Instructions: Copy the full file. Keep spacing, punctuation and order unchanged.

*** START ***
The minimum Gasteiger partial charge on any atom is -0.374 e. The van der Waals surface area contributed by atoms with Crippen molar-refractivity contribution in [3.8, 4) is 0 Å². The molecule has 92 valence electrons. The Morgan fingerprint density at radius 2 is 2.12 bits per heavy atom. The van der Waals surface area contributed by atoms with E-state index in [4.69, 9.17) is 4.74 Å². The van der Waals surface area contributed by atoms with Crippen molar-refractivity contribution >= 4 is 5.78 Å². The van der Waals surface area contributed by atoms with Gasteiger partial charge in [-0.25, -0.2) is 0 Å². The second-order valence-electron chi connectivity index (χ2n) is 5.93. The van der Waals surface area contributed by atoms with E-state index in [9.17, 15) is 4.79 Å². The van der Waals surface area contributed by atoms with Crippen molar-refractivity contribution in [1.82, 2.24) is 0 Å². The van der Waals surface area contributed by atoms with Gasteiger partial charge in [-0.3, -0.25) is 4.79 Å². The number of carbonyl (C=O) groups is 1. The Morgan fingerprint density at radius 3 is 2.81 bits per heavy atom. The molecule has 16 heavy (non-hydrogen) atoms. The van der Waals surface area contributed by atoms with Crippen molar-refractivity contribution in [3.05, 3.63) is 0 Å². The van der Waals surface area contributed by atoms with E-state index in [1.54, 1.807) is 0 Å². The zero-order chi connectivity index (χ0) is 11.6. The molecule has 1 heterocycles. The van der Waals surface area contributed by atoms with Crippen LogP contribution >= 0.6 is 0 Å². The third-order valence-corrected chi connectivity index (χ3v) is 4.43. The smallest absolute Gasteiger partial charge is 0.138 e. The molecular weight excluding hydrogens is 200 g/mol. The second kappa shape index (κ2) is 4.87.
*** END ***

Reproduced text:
The minimum Gasteiger partial charge on any atom is -0.374 e. The van der Waals surface area contributed by atoms with Crippen molar-refractivity contribution in [3.8, 4) is 0 Å². The molecule has 92 valence electrons. The Morgan fingerprint density at radius 2 is 2.12 bits per heavy atom. The van der Waals surface area contributed by atoms with E-state index in [4.69, 9.17) is 4.74 Å². The van der Waals surface area contributed by atoms with Crippen molar-refractivity contribution >= 4 is 5.78 Å². The van der Waals surface area contributed by atoms with Gasteiger partial charge in [-0.25, -0.2) is 0 Å². The second-order valence-electron chi connectivity index (χ2n) is 5.93. The van der Waals surface area contributed by atoms with E-state index in [9.17, 15) is 4.79 Å². The van der Waals surface area contributed by atoms with Crippen molar-refractivity contribution in [1.82, 2.24) is 0 Å². The van der Waals surface area contributed by atoms with Gasteiger partial charge in [-0.3, -0.25) is 4.79 Å². The number of carbonyl (C=O) groups is 1. The Morgan fingerprint density at radius 3 is 2.81 bits per heavy atom. The molecule has 16 heavy (non-hydrogen) atoms. The van der Waals surface area contributed by atoms with Crippen molar-refractivity contribution in [3.05, 3.63) is 0 Å². The van der Waals surface area contributed by atoms with E-state index in [1.54, 1.807) is 0 Å². The zero-order chi connectivity index (χ0) is 11.6. The molecule has 1 heterocycles. The van der Waals surface area contributed by atoms with Crippen LogP contribution >= 0.6 is 0 Å². The third-order valence-corrected chi connectivity index (χ3v) is 4.43. The smallest absolute Gasteiger partial charge is 0.138 e. The molecular weight excluding hydrogens is 200 g/mol. The second kappa shape index (κ2) is 4.87.